clock menu more-arrow no yes mobile

Filed under:

Here’s where all 30 MLB teams stand regarding fan attendance in 2021

We await a decision from the city of Chicago regarding the Cubs (and White Sox).

If you buy something from an SB Nation link, Vox Media may earn a commission. See our ethics statement.

When will this ballpark have fans again, and how many?
Photo by Nuccio DiNuzzo/Getty Images

While we await word from Chicago Mayor Lori Lightfoot regarding fan attendance at MLB games in Chicago at Wrigley Field and Guaranteed Rate Field, I thought it would be useful to take a look at where the other 28 teams stand, as of Monday morning, regarding fan attendance at this time.

Scott Boeck of USA Today posted this article last Friday which runs down all 30 teams and where they stand. The article is arranged by team. Here, I’ve rearranged the teams by percentage of fans allowed.

3 percent: Tigers

The Tigers are allowed 1,000 fans at this time.

10 percent: Mets, Yankees

The State of New York is allowing “stadiums and arenas with at least a 10,000-seat capacity will be permitted to reopen at 10% capacity.”

12 percent: Red Sox

“Large venues” in Massachusetts were approved for “12% of normal capacity – that’s approximately 4,000 fans at Fenway Park” by Gov. Charlie Baker.

16 percent: Rays

The Rays were approved for 7,000 fans, which is about 16 percent of Tropicana Field capacity.

20 percent: Phillies, Pirates

This was approved by Pennsylvania Gov. Tom Wolf.

25 percent: Diamondbacks, Braves, Rockies, Astros, Marlins, Brewers, Twins

Various local officials where these teams play approved 25 percent of capacity beginning Opening Day.

27 percent: Rangers

No specific number was quoted for the Rangers, but 11,000 fans attended the NLCS and World Series in 2020 at Globe Life Field. If the same number attend Rangers games this year, that would be 27 percent of capacity. The article notes: “Texas Gov. Greg Abbott’s announcement that he’s phasing out restrictions and mask mandates could open the door to a greater percentage of capacity.”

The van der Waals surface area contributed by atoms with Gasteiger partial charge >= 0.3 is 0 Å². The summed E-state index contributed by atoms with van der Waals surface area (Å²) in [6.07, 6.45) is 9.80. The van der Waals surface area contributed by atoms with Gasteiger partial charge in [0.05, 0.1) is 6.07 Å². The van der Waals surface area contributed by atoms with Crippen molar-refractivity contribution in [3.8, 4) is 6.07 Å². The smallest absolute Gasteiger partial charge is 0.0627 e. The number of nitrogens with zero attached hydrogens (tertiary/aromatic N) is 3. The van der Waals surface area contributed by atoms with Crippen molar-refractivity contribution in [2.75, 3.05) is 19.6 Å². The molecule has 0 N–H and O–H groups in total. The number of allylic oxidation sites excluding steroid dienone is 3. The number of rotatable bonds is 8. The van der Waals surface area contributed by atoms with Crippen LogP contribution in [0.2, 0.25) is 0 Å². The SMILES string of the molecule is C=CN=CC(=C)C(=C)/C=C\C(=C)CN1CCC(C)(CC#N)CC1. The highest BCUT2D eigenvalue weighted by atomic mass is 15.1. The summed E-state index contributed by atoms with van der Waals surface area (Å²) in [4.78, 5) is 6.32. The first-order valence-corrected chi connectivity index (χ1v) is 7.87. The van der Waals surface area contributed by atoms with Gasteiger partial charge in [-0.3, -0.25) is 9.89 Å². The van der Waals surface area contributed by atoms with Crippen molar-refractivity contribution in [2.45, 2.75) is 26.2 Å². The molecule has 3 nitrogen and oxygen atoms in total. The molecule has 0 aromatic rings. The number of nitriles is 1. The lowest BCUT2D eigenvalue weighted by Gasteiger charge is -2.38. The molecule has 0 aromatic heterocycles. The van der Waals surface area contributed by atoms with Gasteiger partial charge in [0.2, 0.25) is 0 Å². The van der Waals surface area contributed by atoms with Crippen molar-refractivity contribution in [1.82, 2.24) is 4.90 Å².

30 percent: Reds, Indians, Royals

Ohio Gov. Mike DeWine approved 30 percent in Cincinnati and Cleveland, and the Royals are “planning” on 30 percent, per the article.

32 percent: Cardinals

St. Louis Mayor Lyda Crewson, “in partnership” with the Cardinals, approved 32 percent capacity, or about 14,500 fans.

That leaves nine teams apart from the Cubs and White Sox.

The Mariners and Orioles are reported to be “in discussions” with local officials. The Blue Jays will again not be playing in Toronto to start the season. Instead, they’ll play at their spring training complex in Dunedin, Florida, with 15 percent capacity.

The Washington Nationals, “for now,” have been denied permission to have fans at Nationals Park.

Lastly, for the five California-based teams, the answer is “it’s complicated.” California is split into various colored pandemic “tiers.” Teams in counties in the “purple” tiers can have:

Outdoor sports will be limited to 100 people in the purple tier. The limits increase to 20% capacity in the red tier, 33% in the orange tier and 67% in the yellow tier.

Teams and event organizers can only sell tickets regionally in the purple tier. In the other tiers, teams and organizers can sell tickets to anyone living in California. No concessions will be allowed in the purple tier, while in others, concession sales will only be available at seats.

The only California-based team currently not in the purple tier is the Giants. who are planning 20 percent capacity (about 8,000). The other teams can’t do that at this time, but are hoping that by Opening Day they will be in the “red” tier and can also have 20 percent capacity.

As you can see above, the majority of teams appear to be in the 20-25 percent capacity range at this time. If the city of Chicago approves fans for the Cubs and White Sox, I would expect it to be in the 20 percent area. At Wrigley Field that would be about 8,000 fans.

They don’t have much time. Opening Day is 24 days away and much planning still needs to be done. Hopefully, a decision will come, one way or the other, soon.

As always, we await developments.

NOTE: By definition, politicians and political decisions are part of this article. Please keep any comments made regarding those decisions directly related to baseball and the specific situation covered in this article and not personal. Politically-oriented comments that do not follow this guideline will be deleted without notice. Thank you.